Thursday, September 18, 2008

Why don't the Tories now declare themselves on Europe, etc?

Supposedly the Conservatives are as far ahead as they've ever been since Mori started doing polls. Meanwhile, the economy is set for a hard, hard landing and Labour have been in power for far too long to be able to blame anyone else.

This is a golden opportunity. The Tories should make clear their policies, including all the contentious and painful ones. In or out of Europe? In or out of our various war zones? Higher taxes or cut spending? What to do about the NHS, education and welfare? About our corrupt and overpaid financial community? About importing low-paid people; trapping our underclass in unemployment and benefit dependency, and rotting their health and sanity; and exporting people that it cost us a fortune to support, educate and medicate? And what about the dreadful farce of the voting system itself?

Because one of two things will happen:

  1. The Tories will win, have a mandate to sort things out, and have plenty of time between now and 2010 to make the people understand who made all these adjustments necessary. Once in power, they can keep repeating these messages so we will remember who's responsible for making us drink the nasty medicine. Fair blame to be apportioned to those Conservatives who failed us in the past, too - in reality, it's hard to find anyone among the British public so ignorant and cretinous as to think that either party can present a perfect record. Whom do the spinmeisters think they are kidding?
  2. Or they will lose, and Labour can try to clean up after itself, fail disastrously, and shuffle into the shadows of history.
Or of course, the Tories can continue to do what they are now doing, and let us draw our conclusions. Then both major parties can fragment and, with any luck, die.

So, three choices: win straight, lose straight, or be unmasked. Because I'm darned if I'll vote for a Buggins'-turn pack of careerists, merely for the sake of a change from the conspiratorial, traitorous dictators we've got now.

4 comments:

Anonymous said...

Whilst Margaret Thatcher made herself unpopular with the EU protecting Britain's rights, Labour betrayed the electorate to appease the EU.

Britain's barely recognizable on all fronts.

SACKERSON said...

I've felt a kind of general air of unreality since 1997. Perhaps the dreamworld of our leaders sets the tone for the dreams of the people. I don't think I'm explaining this very well, but maybe it makes sense to you somehow.

hatfield girl said...

A fear is that there will be some interference with having a general election at all. The government seems so careless of the effect of what it does, as if it has no concern for ever answering to the electorate. It makes me uneasy.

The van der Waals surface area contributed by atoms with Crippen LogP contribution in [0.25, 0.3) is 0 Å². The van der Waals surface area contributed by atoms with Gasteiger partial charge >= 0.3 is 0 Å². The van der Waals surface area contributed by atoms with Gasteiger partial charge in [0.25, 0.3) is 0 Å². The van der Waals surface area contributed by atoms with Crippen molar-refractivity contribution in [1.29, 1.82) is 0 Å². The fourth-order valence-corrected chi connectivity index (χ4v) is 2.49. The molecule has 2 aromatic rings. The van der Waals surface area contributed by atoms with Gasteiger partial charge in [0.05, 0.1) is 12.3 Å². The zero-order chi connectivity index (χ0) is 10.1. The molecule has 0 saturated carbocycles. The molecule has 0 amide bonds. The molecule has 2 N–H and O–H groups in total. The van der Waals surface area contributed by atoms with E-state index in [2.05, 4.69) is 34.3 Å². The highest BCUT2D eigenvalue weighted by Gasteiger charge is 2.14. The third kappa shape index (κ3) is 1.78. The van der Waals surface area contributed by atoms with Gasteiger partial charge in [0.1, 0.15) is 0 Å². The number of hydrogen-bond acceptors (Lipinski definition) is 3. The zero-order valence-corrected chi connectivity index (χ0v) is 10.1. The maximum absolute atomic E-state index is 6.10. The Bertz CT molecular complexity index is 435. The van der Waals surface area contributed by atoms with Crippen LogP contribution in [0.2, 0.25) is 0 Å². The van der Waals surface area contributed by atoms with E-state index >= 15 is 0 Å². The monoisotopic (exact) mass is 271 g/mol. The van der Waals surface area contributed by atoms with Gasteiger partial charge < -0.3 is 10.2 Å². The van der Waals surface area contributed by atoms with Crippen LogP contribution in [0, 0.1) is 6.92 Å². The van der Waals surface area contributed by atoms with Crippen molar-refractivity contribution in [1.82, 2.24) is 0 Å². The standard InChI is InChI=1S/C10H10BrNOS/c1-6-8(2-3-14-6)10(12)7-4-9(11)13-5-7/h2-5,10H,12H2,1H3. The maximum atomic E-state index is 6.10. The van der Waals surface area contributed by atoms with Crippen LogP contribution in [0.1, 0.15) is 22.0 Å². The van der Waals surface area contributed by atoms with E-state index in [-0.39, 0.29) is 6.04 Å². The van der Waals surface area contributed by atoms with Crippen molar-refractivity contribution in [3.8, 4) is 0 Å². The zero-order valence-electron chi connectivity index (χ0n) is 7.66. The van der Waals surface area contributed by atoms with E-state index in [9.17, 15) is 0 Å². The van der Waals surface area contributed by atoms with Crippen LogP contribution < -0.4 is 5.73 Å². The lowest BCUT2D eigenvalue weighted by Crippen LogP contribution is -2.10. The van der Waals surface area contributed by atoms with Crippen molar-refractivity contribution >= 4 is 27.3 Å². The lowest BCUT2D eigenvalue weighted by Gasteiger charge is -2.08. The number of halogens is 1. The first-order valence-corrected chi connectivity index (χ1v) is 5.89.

That said, it is hard to imagine a Conservative loss at any general election because there is no time for Labour to recover - replacement Leader or no - so we need to hear from the Conservatives on all the things you speak of.

Europe should be an 'in or out' decision. We can't go on trying to go against the flow all the time, unwilling member-state but not willing to leave. And referendum promises are a cop out. Our democracy is based on a manifesto and clear result voting system. The Conservatives should seek election on a manifesto of best of trading relations with the EU, as much co-ordination in infrastructures of all kinds as is in the UK interest, but a stance that is atlanticist and concerned to reestablish ties with the Commonwealth, and reorder the United Kingdom union. What meaning can a referendum have, anyway, if the alternatives are not clearly put?
New Labour has always been a strand of Labour since Gaitskill. It was a strategy to permanently disrupt Conservative hegemony: regionalisation, Europe and not post imperial ties, a turning away from America, a shift from elected governance to permanent, benign, enlightened administration, the end of the system of rank (although they confused rank with class)and thus extensive constitutional change.
So the Conservatives must tell us what they will do about a constitution to replace our lost liberties and rights. What they will do to reconstruct our manufacturing and industrial sector, train the work force that has been denied wealth producing and life-enhancing skills, and withdraw from indoctrination to conferring our cultures to the children.
Labour will fragment, the post second war vision that still imbues Labour both old and new, is irrelevant. I'm sure it was very bad and must never happen again but it was all a very long time ago and is no basis for a modern political programme. So people will move into other parties with more up to date interests, ecological and libertarian principally I would guess. The Conservatives have to undo the groundwork laid for a low level authoritarian society whose intentions were formed for the best but in times long passed. And then really go for education, learning and research, pure and applied. Everyone who is here must be settled, and time must be taken to do that, with no new influxes to disturb that process.
Blame? Not worth the argument - explanation for various nasty medicines, yes.
But the sooner these anachronistic incompetents can be removed from office, the better. They are uncomfortably convinced of their righteousness.

SACKERSON said...

HG, thank you very much. This is what we'd LIKE the Conservatives to do - will they?

And do you know, I too was wondering whether there might be some pretext to defer an election. After all, there's nothing written down - and even if there was, how much do law and constitution matter these days?